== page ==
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In Bangladesh refugee camps, the nascent Rohingya insurgency commands support and sows fear

Rohingya refugees move toward Bangladesh
Rohingya refugees who crossed the Naf River overnight make their way through a no-man's land area along the border between Myanmar and Bangladesh, Thursday 2 November 2017.

Out of earshot of worshippers at his makeshift mosque in the sprawling Kutupalong refugee camp, the imam – a middle-aged man dressed in a white robe and prayer cap – begins to open up. “It’s good that you interviewed me alone,” he whispers, gesturing at a group of men standing outside. “There are ARSA people around.”

Like hundreds of thousands of other Rohingya Muslims who have fled Myanmar’s northern Rakhine State for Bangladesh in recent months, he endured years of persecution culminating in a brutal crackdown by the Myanmar military. Human rights groups say soldiers and local Buddhists drove Rohingya out with a systematic campaign of massacres, rape, and arson.

But the imam, who asks not to be named for fear of reprisals, feels caught between two threats. “We are persecuted on both sides: by ARSA and the military,” he says.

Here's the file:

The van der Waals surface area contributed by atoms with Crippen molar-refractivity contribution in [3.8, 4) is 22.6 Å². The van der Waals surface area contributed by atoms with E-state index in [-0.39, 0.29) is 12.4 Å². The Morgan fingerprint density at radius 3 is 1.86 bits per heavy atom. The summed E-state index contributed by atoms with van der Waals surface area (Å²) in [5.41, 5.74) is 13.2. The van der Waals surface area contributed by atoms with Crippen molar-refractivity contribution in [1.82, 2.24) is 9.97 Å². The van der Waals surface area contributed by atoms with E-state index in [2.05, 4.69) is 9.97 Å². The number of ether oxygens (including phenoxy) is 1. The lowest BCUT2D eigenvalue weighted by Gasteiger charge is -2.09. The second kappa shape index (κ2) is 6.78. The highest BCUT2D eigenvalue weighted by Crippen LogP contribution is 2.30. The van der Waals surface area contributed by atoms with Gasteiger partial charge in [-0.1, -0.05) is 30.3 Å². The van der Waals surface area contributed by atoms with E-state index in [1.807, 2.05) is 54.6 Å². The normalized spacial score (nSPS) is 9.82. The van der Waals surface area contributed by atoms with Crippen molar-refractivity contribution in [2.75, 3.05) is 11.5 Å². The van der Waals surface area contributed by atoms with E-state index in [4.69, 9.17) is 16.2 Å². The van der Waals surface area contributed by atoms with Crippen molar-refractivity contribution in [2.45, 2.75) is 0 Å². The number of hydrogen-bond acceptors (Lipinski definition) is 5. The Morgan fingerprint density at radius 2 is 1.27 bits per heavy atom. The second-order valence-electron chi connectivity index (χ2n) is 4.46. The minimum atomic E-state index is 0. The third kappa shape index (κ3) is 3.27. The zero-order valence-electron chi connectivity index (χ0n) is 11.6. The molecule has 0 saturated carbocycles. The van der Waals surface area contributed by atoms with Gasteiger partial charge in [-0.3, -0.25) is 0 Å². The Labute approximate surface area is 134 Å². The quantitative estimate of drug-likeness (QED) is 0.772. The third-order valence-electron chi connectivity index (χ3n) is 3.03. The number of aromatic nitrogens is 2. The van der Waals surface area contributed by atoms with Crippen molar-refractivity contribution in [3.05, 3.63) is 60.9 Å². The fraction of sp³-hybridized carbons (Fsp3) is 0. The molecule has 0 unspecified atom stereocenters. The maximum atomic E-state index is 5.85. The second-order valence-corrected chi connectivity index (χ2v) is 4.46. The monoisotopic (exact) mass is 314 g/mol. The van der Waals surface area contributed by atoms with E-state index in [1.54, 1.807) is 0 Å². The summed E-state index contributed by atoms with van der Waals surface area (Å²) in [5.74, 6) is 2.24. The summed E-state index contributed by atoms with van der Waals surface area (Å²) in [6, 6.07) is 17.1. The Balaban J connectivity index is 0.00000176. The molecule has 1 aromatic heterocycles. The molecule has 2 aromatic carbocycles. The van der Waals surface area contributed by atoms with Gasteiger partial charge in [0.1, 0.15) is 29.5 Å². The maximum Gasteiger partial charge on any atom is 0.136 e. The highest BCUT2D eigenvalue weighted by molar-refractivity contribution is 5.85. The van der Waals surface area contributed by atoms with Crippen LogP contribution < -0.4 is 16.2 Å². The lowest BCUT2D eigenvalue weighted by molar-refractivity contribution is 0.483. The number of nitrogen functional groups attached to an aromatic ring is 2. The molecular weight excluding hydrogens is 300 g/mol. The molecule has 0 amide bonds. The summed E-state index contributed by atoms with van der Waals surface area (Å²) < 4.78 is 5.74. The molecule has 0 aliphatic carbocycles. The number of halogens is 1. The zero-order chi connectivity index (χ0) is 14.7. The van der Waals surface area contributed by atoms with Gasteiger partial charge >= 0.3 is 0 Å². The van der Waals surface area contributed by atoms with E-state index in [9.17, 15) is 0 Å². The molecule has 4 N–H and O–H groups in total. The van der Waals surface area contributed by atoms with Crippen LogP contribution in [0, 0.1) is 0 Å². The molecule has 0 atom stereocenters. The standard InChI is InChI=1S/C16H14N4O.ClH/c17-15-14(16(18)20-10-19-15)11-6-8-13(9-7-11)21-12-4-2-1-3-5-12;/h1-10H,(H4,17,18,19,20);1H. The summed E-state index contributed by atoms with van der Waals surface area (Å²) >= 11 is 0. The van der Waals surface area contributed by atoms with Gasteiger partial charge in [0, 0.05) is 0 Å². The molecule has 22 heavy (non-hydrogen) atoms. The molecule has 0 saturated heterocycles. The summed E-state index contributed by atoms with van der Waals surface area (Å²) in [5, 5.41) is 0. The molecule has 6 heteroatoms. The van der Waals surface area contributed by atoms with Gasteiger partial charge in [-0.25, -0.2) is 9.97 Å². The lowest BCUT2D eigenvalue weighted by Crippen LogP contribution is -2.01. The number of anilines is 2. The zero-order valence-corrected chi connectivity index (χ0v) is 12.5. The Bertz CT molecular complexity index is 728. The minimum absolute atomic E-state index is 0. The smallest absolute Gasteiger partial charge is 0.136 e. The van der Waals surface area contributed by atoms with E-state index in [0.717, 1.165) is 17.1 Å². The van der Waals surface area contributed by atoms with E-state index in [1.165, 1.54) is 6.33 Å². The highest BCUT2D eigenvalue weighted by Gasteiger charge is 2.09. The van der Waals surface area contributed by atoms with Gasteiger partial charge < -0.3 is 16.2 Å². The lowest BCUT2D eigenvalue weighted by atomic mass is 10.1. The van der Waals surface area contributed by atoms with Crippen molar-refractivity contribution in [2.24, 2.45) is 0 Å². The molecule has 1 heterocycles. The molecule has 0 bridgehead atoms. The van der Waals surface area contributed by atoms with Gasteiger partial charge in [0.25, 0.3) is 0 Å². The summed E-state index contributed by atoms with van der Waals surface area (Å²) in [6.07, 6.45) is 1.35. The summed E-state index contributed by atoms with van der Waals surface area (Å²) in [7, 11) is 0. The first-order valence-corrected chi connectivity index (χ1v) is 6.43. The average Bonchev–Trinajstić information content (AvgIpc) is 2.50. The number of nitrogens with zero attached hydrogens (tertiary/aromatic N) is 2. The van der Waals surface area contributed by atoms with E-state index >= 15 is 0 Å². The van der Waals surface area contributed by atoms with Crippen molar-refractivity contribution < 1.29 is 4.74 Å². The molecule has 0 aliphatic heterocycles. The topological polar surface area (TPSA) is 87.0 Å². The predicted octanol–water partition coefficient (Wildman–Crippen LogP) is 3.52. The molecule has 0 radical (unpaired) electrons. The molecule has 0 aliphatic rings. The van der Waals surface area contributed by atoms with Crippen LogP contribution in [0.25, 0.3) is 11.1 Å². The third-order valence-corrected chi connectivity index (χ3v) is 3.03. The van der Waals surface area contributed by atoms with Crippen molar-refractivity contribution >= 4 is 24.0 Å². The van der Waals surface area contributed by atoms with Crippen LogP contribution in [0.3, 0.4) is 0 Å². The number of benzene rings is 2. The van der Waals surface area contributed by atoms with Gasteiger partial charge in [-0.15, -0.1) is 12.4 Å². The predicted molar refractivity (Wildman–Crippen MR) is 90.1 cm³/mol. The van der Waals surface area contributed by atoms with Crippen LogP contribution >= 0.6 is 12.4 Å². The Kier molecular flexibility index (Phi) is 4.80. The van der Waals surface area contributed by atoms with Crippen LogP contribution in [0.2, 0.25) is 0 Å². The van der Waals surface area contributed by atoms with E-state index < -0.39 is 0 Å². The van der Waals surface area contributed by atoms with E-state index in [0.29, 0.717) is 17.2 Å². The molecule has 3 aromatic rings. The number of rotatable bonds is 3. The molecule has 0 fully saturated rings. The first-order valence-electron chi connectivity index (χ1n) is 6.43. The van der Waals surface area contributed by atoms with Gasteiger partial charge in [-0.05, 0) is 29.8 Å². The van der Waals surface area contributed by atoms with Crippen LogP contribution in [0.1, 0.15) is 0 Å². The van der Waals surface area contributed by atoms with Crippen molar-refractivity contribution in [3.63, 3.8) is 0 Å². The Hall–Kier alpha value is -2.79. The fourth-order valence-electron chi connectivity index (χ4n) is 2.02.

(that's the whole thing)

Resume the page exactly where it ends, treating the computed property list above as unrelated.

ARSA, or the Arakan Rohingya Solidarity Organisation, is the fledgling Rohingya insurgency whose attacks on police posts across northern Rakhine on 25 August provided the justification for the massive army clampdown that has prompted the region’s most severe refugee crisis in decades. 

While many of its members and supporters have now been pushed into grim and overcrowded refugee camps outside Bangladesh’s port town of Cox’s Bazar, analysts say the movement is likely seeking to regroup.

Pressure from both sides

Despite the devastating impact of their actions on the entire Rohingya population, ARSA’s name still commands a mix of cautious respect and fear among some in the Bangladeshi camps.

“We have nothing. We can’t eat, so how can we fight?”

The imam speaks in a low hush as he recounts how, in Rakhine State’s Maungdaw township, where most of the group’s attacks have taken place, insurgents targeted Rohingya “brokers” or village leaders who were close to Myanmar authorities and accused of being informers. They slashed the leaders’ throats, he says.